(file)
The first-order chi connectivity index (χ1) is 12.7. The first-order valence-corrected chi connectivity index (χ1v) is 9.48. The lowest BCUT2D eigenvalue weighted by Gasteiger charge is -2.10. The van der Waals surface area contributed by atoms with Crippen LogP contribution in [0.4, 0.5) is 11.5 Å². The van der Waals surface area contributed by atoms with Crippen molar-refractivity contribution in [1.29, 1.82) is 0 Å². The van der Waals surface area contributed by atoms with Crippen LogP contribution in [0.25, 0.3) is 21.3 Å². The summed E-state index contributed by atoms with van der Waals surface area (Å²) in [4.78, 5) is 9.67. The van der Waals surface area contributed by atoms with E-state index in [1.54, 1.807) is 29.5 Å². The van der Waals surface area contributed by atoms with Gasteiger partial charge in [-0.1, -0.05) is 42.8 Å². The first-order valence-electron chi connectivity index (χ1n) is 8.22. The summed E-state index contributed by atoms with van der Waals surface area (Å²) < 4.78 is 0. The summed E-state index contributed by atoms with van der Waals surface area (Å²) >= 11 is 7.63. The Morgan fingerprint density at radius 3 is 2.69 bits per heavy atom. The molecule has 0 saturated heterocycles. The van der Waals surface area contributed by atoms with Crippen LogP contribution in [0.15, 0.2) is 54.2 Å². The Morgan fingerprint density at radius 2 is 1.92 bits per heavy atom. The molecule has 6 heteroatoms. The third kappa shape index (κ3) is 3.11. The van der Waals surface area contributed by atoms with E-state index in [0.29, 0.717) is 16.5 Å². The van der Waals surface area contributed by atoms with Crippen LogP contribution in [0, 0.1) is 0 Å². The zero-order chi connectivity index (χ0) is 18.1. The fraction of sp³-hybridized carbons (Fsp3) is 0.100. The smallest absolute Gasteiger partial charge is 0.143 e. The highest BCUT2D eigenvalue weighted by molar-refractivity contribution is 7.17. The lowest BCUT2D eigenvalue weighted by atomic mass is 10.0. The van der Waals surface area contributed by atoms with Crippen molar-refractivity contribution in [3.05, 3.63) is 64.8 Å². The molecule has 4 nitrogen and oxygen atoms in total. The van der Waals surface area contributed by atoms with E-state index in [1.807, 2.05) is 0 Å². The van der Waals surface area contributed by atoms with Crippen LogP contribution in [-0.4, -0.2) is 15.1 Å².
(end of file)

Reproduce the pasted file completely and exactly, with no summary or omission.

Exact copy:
The first-order chi connectivity index (χ1) is 12.7. The first-order valence-corrected chi connectivity index (χ1v) is 9.48. The lowest BCUT2D eigenvalue weighted by Gasteiger charge is -2.10. The van der Waals surface area contributed by atoms with Crippen LogP contribution in [0.4, 0.5) is 11.5 Å². The van der Waals surface area contributed by atoms with Crippen molar-refractivity contribution in [1.29, 1.82) is 0 Å². The van der Waals surface area contributed by atoms with Crippen LogP contribution in [0.25, 0.3) is 21.3 Å². The summed E-state index contributed by atoms with van der Waals surface area (Å²) in [4.78, 5) is 9.67. The van der Waals surface area contributed by atoms with E-state index in [1.54, 1.807) is 29.5 Å². The van der Waals surface area contributed by atoms with Gasteiger partial charge in [-0.1, -0.05) is 42.8 Å². The first-order valence-electron chi connectivity index (χ1n) is 8.22. The summed E-state index contributed by atoms with van der Waals surface area (Å²) < 4.78 is 0. The summed E-state index contributed by atoms with van der Waals surface area (Å²) >= 11 is 7.63. The Morgan fingerprint density at radius 3 is 2.69 bits per heavy atom. The molecule has 0 saturated heterocycles. The van der Waals surface area contributed by atoms with Crippen LogP contribution in [0.15, 0.2) is 54.2 Å². The Morgan fingerprint density at radius 2 is 1.92 bits per heavy atom. The molecule has 6 heteroatoms. The third kappa shape index (κ3) is 3.11. The van der Waals surface area contributed by atoms with E-state index in [0.29, 0.717) is 16.5 Å². The van der Waals surface area contributed by atoms with Crippen LogP contribution in [0, 0.1) is 0 Å². The zero-order chi connectivity index (χ0) is 18.1. The fraction of sp³-hybridized carbons (Fsp3) is 0.100. The smallest absolute Gasteiger partial charge is 0.143 e. The highest BCUT2D eigenvalue weighted by molar-refractivity contribution is 7.17. The lowest BCUT2D eigenvalue weighted by atomic mass is 10.0. The van der Waals surface area contributed by atoms with Crippen molar-refractivity contribution in [3.05, 3.63) is 64.8 Å². The molecule has 4 nitrogen and oxygen atoms in total. The van der Waals surface area contributed by atoms with E-state index in [1.807, 2.05) is 0 Å². The van der Waals surface area contributed by atoms with Crippen LogP contribution in [-0.4, -0.2) is 15.1 Å².